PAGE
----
Meg M. Laakso, Ph.D.

Meg LaskoAssociate Professor of Biology
Office: McInnis 309
Phone:  610-341-5864
Read Dr. Laakso's CV


B.S. Agriculture, Kansas State University
M.S. Genetics, Kansas State University
Ph.D. Molecular Virology & Microbiology, Baylor College of Medicine
Postdoctoral Fellow, Perelman School of Medicine, University of Pennsylvania
At Eastern Since 2012


Dr. Laakso joined the Biology Department at Eastern in 2012. She taught previously at The College of New Jersey as a Visiting Professor, and at the University of Pennsylvania as a Lecturer. A native of Nebraska, she feels fortunate to have grown up in a family where a spiritual life and education were valued.

Dr. Laakso loves viruses, and would marry them except that she is already married. She lives in Bryn Mawr with her wonderful husband and two children, and a very friendly pit bull.

Courses Taught

BIOL 105 (Introductory Biology), BIOL 152 (General Biology II), BIOL 312 (Genetics), BIOL 313 (Developmental Biology), BIOL 316 (Techniques in Biotechnology), Life and Death Among the Viruses

Why I Teach at Eastern

I believe much of what we teach has to be modeled. Especially in the sciences, we are trying to show students what it looks like to love God and His creation with all of our mind and strength. At Eastern University, there is no dichotomy between faith and science. This is a place where I don't have to hide my love for God, or my love for the natural world.

The opportunity to connect with students is also very important to me. There is no substitute for personal interactions between faculty and students at the university level. As an undergraduate at a small Bible college, I interacted daily with committed faculty who cared about me, and my future as a Christian and a career woman. I hope to model that same commitment and care for my students at Eastern.

Research Interests

Viral trafficking and entry: Using plant viruses to understand the complex relationship between virus, plant and insect vector

Dr. Laakso has a longstanding interest in viruses and how they enter the host cell. Her past research experience includes studies with human immunodeficiency virus resistance to antiviral drugs, and the development of novel drugs for HIV treatment. At Eastern, her research focus has shifted to plant viruses that are economically important in the US and in developing countries.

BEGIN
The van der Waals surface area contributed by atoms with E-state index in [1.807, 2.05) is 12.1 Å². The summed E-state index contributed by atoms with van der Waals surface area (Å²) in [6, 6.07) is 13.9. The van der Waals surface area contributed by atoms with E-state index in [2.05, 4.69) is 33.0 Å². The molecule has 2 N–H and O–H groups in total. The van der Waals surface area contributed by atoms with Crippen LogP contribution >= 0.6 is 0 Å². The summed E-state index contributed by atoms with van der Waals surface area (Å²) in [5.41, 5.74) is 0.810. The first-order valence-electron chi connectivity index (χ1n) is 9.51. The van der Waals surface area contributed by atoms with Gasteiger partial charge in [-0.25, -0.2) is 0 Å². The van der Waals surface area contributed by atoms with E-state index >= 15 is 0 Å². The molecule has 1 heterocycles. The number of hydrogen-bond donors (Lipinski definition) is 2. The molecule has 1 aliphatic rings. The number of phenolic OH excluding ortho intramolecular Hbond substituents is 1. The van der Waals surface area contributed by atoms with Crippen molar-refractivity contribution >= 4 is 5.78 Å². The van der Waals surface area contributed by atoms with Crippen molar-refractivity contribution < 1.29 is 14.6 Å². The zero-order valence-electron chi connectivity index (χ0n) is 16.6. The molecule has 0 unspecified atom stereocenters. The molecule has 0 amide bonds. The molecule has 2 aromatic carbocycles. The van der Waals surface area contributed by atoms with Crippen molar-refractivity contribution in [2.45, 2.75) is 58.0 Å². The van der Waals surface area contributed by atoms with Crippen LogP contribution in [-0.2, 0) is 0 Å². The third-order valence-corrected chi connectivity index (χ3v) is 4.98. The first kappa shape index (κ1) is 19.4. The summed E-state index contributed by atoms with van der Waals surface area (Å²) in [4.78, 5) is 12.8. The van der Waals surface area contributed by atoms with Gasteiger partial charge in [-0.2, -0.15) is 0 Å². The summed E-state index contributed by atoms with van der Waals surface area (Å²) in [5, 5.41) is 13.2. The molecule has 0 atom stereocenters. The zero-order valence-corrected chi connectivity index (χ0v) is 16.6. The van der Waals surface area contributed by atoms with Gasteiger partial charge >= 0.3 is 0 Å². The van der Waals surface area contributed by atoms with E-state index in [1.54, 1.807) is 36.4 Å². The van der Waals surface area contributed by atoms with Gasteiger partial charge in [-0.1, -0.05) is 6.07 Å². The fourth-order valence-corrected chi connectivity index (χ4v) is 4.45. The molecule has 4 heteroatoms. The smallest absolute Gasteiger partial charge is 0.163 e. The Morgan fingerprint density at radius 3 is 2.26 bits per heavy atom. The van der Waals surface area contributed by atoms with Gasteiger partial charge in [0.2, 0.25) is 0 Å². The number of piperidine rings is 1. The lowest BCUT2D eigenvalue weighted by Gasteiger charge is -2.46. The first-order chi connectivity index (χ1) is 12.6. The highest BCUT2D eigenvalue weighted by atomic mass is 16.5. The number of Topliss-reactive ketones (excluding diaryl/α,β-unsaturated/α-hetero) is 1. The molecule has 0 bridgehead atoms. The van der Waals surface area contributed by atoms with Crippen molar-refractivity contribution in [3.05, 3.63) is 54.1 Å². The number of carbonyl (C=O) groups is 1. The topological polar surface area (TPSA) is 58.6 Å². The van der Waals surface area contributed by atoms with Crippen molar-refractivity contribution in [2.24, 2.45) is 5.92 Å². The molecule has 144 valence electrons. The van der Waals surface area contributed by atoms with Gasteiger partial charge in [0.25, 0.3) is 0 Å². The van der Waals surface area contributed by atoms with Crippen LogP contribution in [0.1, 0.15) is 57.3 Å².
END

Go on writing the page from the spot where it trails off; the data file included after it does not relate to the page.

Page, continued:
Begomoviruses are plant viruses that infect food and fiber crops. These viruses cause disease in hundreds of plant species, and are transmitted only by the silverleaf whitefly. Our lab is interested in how virus is acquired by the whitefly during feeding, and how virus traffics through the body of the whitefly before it is transmitted to the next plant.  We use molecular biology, microscopy and bioinformatics to understand these events at the molecular level. Currently we are studying tomato yellow leaf curl virus and cotton leaf curl Gezira virus, which cause devastating disease in the US and overseas.

Select Articles

  • Rudick, J.G., Laakso, M.M., Schloss, A.C., Doms, R.W., DeGrado, W.D. (2013) Template-constrained cyclic sulfopeptide HIV-1 entry inhibitors. Organic Biomolecular Chemistry 11(41):7096-100.
  • Agrawal, C.A., Lee, F.H., Haggarty, B., Lee, B., Hoxie, J.A., Doms, R.W., and Laakso, M.M. (2009) Adaptive mutations in a human immunodeficiency virus type 1 envelope protein with a truncated V3 loop restore function by improving interactions with CD4. Journal of Virology 83:11005-15.
  • Laakso, M.M., Lee, F.H, Haggarty, B., Agrawal C., Nolan K.M., Biscone M., Romano J., Jordan A.P., Leslie G.J., Meissner E.G., Su L., Hoxie J.A., Doms R.W. (2007) V3 loop truncations in HIV-1 envelope impart resistance to coreceptor inhibitors and enhanced sensitivity to neutralizing antibodies. PLoS Pathogens 24;3(8):e117.
  • Laakso, M.M. and Doms, R.W. (2006) The molecular basis of HIV entry and its inhibition.  Journal of Viral Entry 2:4-12.

Back to Top